Cauley, Leslie. "Skype's iPhone limits irk some consumer advocates." USA Today. 2 Apr. 2009.
Cauley describes the various negative responses from consumers regarding the release of the Skype application for iPhones. Customers were upset to find out that the service was only accessible in areas with WiFi and not on the cellular or 3G networks. It's apparent that representatives from AT&T and Apple feel that Skype, an application that allows users to make calls over the internet, is a threat to their success. The opposition argues that the FCC and Congress need to step up and declare the openness of wireless internet, similar to the regular internet. In the changing world of technology, even the FCC chairman seems to acknowledge that much of the wireless internet has slipped through the cracks unregulated. Skype demonstrates its frustration that the users of their app will lose their calls if they move outside of the wireless area and thus, do not receive the best network service.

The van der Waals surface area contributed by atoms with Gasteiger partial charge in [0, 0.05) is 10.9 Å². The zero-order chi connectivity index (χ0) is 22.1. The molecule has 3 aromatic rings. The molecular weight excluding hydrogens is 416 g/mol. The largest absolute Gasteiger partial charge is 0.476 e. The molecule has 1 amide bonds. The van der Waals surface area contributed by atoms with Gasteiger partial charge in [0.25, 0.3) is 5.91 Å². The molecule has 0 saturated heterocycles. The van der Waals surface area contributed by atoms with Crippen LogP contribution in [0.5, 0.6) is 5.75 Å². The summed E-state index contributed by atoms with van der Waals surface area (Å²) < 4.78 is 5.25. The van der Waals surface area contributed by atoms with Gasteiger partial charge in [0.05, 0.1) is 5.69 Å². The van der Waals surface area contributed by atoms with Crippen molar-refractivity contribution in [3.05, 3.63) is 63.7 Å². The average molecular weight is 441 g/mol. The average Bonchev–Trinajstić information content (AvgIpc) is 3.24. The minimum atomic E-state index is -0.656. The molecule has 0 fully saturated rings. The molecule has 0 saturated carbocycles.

This uprising regarding the Skype application reveals multiple things. In addition to expecting multi-modal content, users also expect their apps to provide them with constant connectivity. Thus, an app that does not offer this is viewed in a negative light. Relating back to the idea of the Wireless Carterfone, the iPhone crosses some boundaries but still falls short at times. By limiting users access to this Skype, these providers are failing to offer their customers the best possible service. This demonstrates that Apple and AT&T still have enormous power in deciding who comes out on top in iPhone apps. Nonetheless, the Skype app is quickly becoming one of the most downloaded apps of all time, which demonstrates a clear desire for it. In order to run Skype on an iPhone 3G, the phone must be jail broken. This relates back to the idea of the iPhone's walled garden and the questions regarding Apple and the DMCA. Users must unlock their phone to make the best use of this application but in doing so, they create a whole new set of problems. This conflict illustrates the clear necessity for clearer legislation, specifically related to network neutrality on iPhone applications. Apple argues that internet-based apps are not accessible without WiFi but internet browsing is always available on the cellular and 3G networks. This disparity displays that although Apple allows open internet access within Safari, there are still limits placed on internet using within applications. Additionally, these apps are most likely the ones like Skype that Apple and AT&T see as a threat to their business and brand.